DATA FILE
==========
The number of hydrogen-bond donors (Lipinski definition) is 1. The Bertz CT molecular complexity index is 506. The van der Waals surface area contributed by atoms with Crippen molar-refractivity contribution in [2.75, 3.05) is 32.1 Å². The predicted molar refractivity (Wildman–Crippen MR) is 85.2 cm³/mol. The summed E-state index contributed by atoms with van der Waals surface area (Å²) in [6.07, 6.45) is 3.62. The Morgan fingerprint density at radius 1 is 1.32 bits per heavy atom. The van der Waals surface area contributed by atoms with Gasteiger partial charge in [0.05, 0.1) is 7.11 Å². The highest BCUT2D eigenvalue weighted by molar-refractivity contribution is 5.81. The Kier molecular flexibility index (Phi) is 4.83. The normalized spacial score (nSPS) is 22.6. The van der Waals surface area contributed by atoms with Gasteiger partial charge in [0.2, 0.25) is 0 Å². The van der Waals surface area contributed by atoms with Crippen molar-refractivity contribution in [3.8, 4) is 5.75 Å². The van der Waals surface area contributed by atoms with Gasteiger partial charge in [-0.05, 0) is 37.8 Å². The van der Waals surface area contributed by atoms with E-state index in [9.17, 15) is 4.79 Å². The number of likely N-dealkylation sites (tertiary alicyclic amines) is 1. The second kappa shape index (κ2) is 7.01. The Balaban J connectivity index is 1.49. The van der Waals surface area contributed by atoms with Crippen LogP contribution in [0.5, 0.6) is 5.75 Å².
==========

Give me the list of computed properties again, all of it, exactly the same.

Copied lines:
The number of hydrogen-bond donors (Lipinski definition) is 1. The Bertz CT molecular complexity index is 506. The van der Waals surface area contributed by atoms with Crippen molar-refractivity contribution in [2.75, 3.05) is 32.1 Å². The predicted molar refractivity (Wildman–Crippen MR) is 85.2 cm³/mol. The summed E-state index contributed by atoms with van der Waals surface area (Å²) in [6.07, 6.45) is 3.62. The Morgan fingerprint density at radius 1 is 1.32 bits per heavy atom. The van der Waals surface area contributed by atoms with Gasteiger partial charge in [0.05, 0.1) is 7.11 Å². The highest BCUT2D eigenvalue weighted by molar-refractivity contribution is 5.81. The Kier molecular flexibility index (Phi) is 4.83. The normalized spacial score (nSPS) is 22.6. The van der Waals surface area contributed by atoms with Gasteiger partial charge in [0.2, 0.25) is 0 Å². The van der Waals surface area contributed by atoms with Crippen molar-refractivity contribution in [3.8, 4) is 5.75 Å². The van der Waals surface area contributed by atoms with Gasteiger partial charge in [-0.05, 0) is 37.8 Å². The van der Waals surface area contributed by atoms with E-state index in [9.17, 15) is 4.79 Å². The number of likely N-dealkylation sites (tertiary alicyclic amines) is 1. The second kappa shape index (κ2) is 7.01. The Balaban J connectivity index is 1.49. The van der Waals surface area contributed by atoms with Crippen LogP contribution in [0.5, 0.6) is 5.75 Å².